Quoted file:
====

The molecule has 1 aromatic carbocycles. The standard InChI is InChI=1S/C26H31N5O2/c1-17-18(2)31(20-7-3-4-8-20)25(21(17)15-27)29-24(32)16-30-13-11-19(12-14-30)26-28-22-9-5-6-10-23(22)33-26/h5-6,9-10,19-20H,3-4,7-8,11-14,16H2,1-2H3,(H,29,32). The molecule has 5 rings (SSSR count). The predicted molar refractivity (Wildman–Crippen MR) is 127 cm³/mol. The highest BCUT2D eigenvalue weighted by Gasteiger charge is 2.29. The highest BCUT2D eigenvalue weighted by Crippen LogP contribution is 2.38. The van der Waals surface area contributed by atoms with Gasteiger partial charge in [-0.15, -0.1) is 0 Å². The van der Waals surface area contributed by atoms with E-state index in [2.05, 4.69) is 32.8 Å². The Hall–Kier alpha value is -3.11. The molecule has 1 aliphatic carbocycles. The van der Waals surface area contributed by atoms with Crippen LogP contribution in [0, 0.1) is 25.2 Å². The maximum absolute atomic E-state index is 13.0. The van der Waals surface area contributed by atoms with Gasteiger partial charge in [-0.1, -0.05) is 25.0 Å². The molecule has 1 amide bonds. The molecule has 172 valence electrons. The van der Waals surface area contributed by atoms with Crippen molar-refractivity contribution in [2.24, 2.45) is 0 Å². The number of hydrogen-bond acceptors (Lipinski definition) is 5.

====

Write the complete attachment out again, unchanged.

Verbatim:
The molecule has 1 aromatic carbocycles. The standard InChI is InChI=1S/C26H31N5O2/c1-17-18(2)31(20-7-3-4-8-20)25(21(17)15-27)29-24(32)16-30-13-11-19(12-14-30)26-28-22-9-5-6-10-23(22)33-26/h5-6,9-10,19-20H,3-4,7-8,11-14,16H2,1-2H3,(H,29,32). The molecule has 5 rings (SSSR count). The predicted molar refractivity (Wildman–Crippen MR) is 127 cm³/mol. The highest BCUT2D eigenvalue weighted by Gasteiger charge is 2.29. The highest BCUT2D eigenvalue weighted by Crippen LogP contribution is 2.38. The van der Waals surface area contributed by atoms with Gasteiger partial charge in [-0.15, -0.1) is 0 Å². The van der Waals surface area contributed by atoms with E-state index in [2.05, 4.69) is 32.8 Å². The Hall–Kier alpha value is -3.11. The molecule has 1 aliphatic carbocycles. The van der Waals surface area contributed by atoms with Crippen LogP contribution in [0, 0.1) is 25.2 Å². The maximum absolute atomic E-state index is 13.0. The van der Waals surface area contributed by atoms with Gasteiger partial charge in [-0.1, -0.05) is 25.0 Å². The molecule has 1 amide bonds. The molecule has 172 valence electrons. The van der Waals surface area contributed by atoms with Crippen molar-refractivity contribution in [2.24, 2.45) is 0 Å². The number of hydrogen-bond acceptors (Lipinski definition) is 5.